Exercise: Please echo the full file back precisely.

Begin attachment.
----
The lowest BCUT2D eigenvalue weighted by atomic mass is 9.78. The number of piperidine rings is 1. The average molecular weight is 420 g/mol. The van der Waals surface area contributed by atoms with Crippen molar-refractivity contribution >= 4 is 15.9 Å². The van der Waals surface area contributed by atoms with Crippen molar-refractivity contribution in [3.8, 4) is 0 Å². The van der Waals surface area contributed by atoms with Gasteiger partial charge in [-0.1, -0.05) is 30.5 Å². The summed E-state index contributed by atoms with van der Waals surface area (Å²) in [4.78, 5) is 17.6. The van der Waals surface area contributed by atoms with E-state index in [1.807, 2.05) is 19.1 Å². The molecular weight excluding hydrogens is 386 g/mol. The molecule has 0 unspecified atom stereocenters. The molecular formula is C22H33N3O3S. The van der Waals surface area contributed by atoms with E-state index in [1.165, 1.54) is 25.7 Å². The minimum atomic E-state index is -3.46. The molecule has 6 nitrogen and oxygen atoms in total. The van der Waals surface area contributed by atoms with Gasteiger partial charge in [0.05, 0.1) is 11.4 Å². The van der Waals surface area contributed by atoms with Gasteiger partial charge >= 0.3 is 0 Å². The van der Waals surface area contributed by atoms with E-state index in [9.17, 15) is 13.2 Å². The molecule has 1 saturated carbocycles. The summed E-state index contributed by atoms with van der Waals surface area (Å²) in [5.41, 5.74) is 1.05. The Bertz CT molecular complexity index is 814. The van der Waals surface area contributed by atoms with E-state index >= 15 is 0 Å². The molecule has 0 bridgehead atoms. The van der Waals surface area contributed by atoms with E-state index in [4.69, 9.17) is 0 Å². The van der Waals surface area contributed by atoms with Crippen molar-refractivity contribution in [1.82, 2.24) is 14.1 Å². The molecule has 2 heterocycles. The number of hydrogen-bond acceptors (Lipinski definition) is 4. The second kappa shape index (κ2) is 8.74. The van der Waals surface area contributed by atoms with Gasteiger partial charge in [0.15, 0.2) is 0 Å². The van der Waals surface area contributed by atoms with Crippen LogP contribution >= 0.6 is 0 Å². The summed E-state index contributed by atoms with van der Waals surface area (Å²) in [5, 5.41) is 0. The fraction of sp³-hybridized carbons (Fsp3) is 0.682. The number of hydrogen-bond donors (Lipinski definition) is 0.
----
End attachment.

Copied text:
The lowest BCUT2D eigenvalue weighted by atomic mass is 9.78. The number of piperidine rings is 1. The average molecular weight is 420 g/mol. The van der Waals surface area contributed by atoms with Crippen molar-refractivity contribution >= 4 is 15.9 Å². The van der Waals surface area contributed by atoms with Crippen molar-refractivity contribution in [3.8, 4) is 0 Å². The van der Waals surface area contributed by atoms with Gasteiger partial charge in [-0.1, -0.05) is 30.5 Å². The summed E-state index contributed by atoms with van der Waals surface area (Å²) in [4.78, 5) is 17.6. The van der Waals surface area contributed by atoms with E-state index in [1.807, 2.05) is 19.1 Å². The molecular weight excluding hydrogens is 386 g/mol. The molecule has 0 unspecified atom stereocenters. The molecular formula is C22H33N3O3S. The van der Waals surface area contributed by atoms with E-state index in [1.165, 1.54) is 25.7 Å². The minimum atomic E-state index is -3.46. The molecule has 6 nitrogen and oxygen atoms in total. The van der Waals surface area contributed by atoms with Gasteiger partial charge in [0.05, 0.1) is 11.4 Å². The van der Waals surface area contributed by atoms with Gasteiger partial charge >= 0.3 is 0 Å². The van der Waals surface area contributed by atoms with E-state index in [9.17, 15) is 13.2 Å². The molecule has 1 saturated carbocycles. The summed E-state index contributed by atoms with van der Waals surface area (Å²) in [5.41, 5.74) is 1.05. The Bertz CT molecular complexity index is 814. The van der Waals surface area contributed by atoms with E-state index >= 15 is 0 Å². The molecule has 0 bridgehead atoms. The van der Waals surface area contributed by atoms with E-state index in [4.69, 9.17) is 0 Å². The van der Waals surface area contributed by atoms with Crippen molar-refractivity contribution in [1.82, 2.24) is 14.1 Å². The molecule has 2 heterocycles. The number of hydrogen-bond acceptors (Lipinski definition) is 4. The second kappa shape index (κ2) is 8.74. The van der Waals surface area contributed by atoms with Gasteiger partial charge in [0.15, 0.2) is 0 Å². The van der Waals surface area contributed by atoms with Crippen LogP contribution >= 0.6 is 0 Å². The summed E-state index contributed by atoms with van der Waals surface area (Å²) in [5, 5.41) is 0. The fraction of sp³-hybridized carbons (Fsp3) is 0.682. The number of hydrogen-bond donors (Lipinski definition) is 0.